Early Years and Kindergarten teachers will assess the children in their class within the first couple of weeks to build a picture of every child's understanding, skills and knowledge in many areas, number is one such area. When asked to count to 10 or 20, a 4 year old will happily plough through a mantra learned by heart to impress the teacher/parents/whoever asks. That child will think they can count to 10 but rhyming off numbers is not counting. This rhyming of a number sentence is certainly a skill that children learn at an early age, the next step is to learn the value of each number, its cardinal, and this is best done using practical, concrete objects. I have found when you give a young child a set of objects to count, the counting activity and its correct result could depend on the following.
  1. The number of objects given to count
  2. The number of objects the child is able to count confidently
  3. How long the number sentence mantra is the child has learned
  4. Whether a finger is used to count or not
  5. Whether the child looks at the objects whilst counting them or looks at you
  6. How the objects are placed
Point 6 is one which I started using more and more with children to assess whether the counting strategy used was a mixture of points 1 to 5 or if they had started to develop the cardinal of a number. Try this, look at the following groups of objects. How many are in each group? Try to do this without counting the objects individually then check by counting.


You will most likely have counted them using either fig. 2 or 3 as these use an arrangement we are familiar with. If you checked by individually counting the objects you will have found fig.1 to have one less than the others, it has 14. Now, how did you count the objects in fig.1? Did you start at the top and work your way across and down in lines, or did you start at the bottom and work up? Did you employ another method? A 4 year old child will probably not have developed such a method to work out the value of the group so may start counting from a random dot and go over the actual number due to counting over dots again, or count to a known high number in the hope of impressing you. What we take for granted is in fact a difficult and challenging concept for many young children to grasp. 

By counting the group of dots correctly in fig.1, the child has moved from merely using number names to recognising that numbers have a value. The next step is to develop an understanding that numbers can be added together and I'll explore this in my next blogpost. 







Friday, April 11, 2014

Creativity isn't a dark art



What does it mean to be creative? What exactly is creativity? If you search these two questions on the internet you will receive 267,000 results and 94,600 results respectively. If you check the same out on Twitter you can find ongoing discussions revolving around each question almost on a daily basis. Tonight has been one such night. David Didau (@learningspy) posted the following blog post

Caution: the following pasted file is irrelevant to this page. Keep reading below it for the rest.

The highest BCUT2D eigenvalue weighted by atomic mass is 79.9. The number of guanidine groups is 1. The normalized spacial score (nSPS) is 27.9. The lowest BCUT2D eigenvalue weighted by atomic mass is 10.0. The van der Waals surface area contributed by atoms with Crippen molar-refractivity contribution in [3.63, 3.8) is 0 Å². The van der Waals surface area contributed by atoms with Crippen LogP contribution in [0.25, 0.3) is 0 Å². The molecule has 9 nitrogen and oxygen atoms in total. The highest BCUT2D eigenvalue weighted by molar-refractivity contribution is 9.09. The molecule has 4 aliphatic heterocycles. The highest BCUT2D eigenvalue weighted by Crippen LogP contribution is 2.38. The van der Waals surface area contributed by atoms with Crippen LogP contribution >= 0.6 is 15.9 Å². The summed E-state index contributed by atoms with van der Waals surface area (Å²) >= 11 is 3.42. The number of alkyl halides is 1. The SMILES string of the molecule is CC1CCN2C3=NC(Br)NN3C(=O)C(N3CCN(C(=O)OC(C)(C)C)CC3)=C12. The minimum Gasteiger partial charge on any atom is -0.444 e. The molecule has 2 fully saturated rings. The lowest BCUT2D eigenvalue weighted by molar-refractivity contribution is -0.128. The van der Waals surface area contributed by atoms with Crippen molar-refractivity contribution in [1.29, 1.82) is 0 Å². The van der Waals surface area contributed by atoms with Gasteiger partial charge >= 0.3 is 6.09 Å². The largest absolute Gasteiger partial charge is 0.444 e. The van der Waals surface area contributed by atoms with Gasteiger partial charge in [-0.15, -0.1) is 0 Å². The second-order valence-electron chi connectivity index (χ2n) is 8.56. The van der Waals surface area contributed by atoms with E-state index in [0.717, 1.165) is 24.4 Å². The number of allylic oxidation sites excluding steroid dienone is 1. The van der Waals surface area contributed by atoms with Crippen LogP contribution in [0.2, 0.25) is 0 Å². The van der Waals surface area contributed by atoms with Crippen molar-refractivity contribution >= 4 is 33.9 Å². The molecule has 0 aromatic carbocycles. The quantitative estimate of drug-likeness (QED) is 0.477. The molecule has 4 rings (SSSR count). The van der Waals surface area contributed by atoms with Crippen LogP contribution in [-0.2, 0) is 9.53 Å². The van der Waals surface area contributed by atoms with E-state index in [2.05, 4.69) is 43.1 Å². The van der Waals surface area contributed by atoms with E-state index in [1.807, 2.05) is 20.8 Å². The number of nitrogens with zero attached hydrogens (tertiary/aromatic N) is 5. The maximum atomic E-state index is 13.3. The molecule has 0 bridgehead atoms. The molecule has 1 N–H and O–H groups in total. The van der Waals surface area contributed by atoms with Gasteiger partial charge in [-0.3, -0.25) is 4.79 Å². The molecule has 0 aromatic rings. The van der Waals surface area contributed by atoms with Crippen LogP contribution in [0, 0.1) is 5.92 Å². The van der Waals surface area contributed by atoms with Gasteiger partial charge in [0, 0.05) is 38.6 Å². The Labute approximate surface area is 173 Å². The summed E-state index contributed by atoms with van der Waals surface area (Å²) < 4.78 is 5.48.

The dark art of creativity

It created quite a stir, to say the least. 


As you might be aware, I now teach in Early Years. I can safely say that every day I encounter creativity.  There are 25 children in my class yet I can guarantee that every one of them will experience or directly create a creative moment every day. Young children are highly creative, their imaginations know no bounds. They say what they want, they will do what they want when they want and these outcomes are all creative. Early Years is filled with such creative moments, and as many creative moments are captured to give teachers a better understanding of every child’s needs. I base my planning on these moments and react to them instantly or as quickly as possible. Creativity in the Early Years is as common as plankton in our oceans. 

So why do other teachers argue about the loss of creativity throughout the rest of a child’s education? Does it mysteriously fade away due to natural causes or does the education system have no time for it, or worse, seek to eradicate it? 

After considering various definitions for creativity, I’m going with this - Creativity is the use of imagination or original ideas. There are many possibilities that we could use this creativity for, you may even disagree on the definition I have used so please feel free to provide your own but for the sake of this post, creativity is the use of imagination or original ideas. 

In primary school, children have many original and imaginative ideas. But do these creative moments fit into a school’s expectations? Do we take the risk of following through with a child’s creativity or do we stick rigidly to the given curriculum so as to meet our performance management targets? Do we constantly worry that children aren't creative anymore or do we ensure they understand and can use the basics in Maths and English which will lead to many of them finding that creative spark once again?


There is a balance. Creativity can be encouraged whilst still meeting the targets imposed upon us by SMT and your own expectations. All it takes is courage. It’s not that difficult. Feel free to deny a child's creativity in your comments below and please do read David's post

If we really want children to be more creative we must feed their imaginations. We need to teach them stuff before we can expect them to question and criticise. We need to show them how ideas coalesce into something useful before they we start seeing their own connections. And we need to give them rules if we want to give them something to kick against and escape from. Constraints force creativity: freedom stifles it.

That's made me think, creatively ;-) 

Elizabeth Truss speaks about improving teaching